In the battle of ideas that seek to dominate the thinking on what kind of Zimbabwe the future should hold, the people in power have a tendency to believe they alone have the historic mission to impose their ideas on others instead of negotiating with others on the kind of political and economic morality required to deliver the promise.

The Zimbabwean narrative will suggest the rulers are the only thinkers sufficiently concerned about the condition of the people when in truth and fact the squandered opportunities of the post-colonial era may have been directly produced by the crowding out effect of few minds that see no evil or harm emanating from power that is not shared or a vision that is monopolised.

It is clear from Manheru’s perspective that MT is not fit to govern. Equally, it is self-evident from the ideas he subscribes to that only his boss has what it takes to govern.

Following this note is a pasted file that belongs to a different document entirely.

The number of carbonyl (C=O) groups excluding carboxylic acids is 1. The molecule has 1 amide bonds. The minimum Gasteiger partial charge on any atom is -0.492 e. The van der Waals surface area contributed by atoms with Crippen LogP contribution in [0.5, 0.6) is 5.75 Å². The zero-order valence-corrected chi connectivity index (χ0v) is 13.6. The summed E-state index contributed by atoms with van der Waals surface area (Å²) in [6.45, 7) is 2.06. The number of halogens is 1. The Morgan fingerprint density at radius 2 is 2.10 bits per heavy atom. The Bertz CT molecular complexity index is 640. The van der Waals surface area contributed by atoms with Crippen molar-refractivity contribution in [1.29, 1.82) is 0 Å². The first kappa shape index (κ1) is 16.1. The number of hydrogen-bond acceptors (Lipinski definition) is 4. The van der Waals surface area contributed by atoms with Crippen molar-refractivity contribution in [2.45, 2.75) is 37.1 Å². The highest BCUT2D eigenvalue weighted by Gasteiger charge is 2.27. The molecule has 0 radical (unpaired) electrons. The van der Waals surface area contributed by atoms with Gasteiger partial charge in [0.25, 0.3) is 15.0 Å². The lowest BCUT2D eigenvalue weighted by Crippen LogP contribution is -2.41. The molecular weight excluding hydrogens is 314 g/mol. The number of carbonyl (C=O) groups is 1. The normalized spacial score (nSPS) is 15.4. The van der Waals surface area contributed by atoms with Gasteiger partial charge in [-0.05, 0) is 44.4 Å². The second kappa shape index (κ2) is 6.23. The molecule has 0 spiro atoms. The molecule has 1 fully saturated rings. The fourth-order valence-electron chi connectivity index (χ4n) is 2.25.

In the battle of ideas, we are compelled to ask whether an electoral system is capable of producing smart or intelligent outcomes.

If this is the case, people normally get leaders they deserve. What is more important is for citizens to be vigilant and participate actively in the battle of ideas because propaganda can be used to distort and mask the real issues.

MT, like any citizen of Zimbabwe, is entitled to be wrong ,but what is important is minds must find a meeting point on what matters.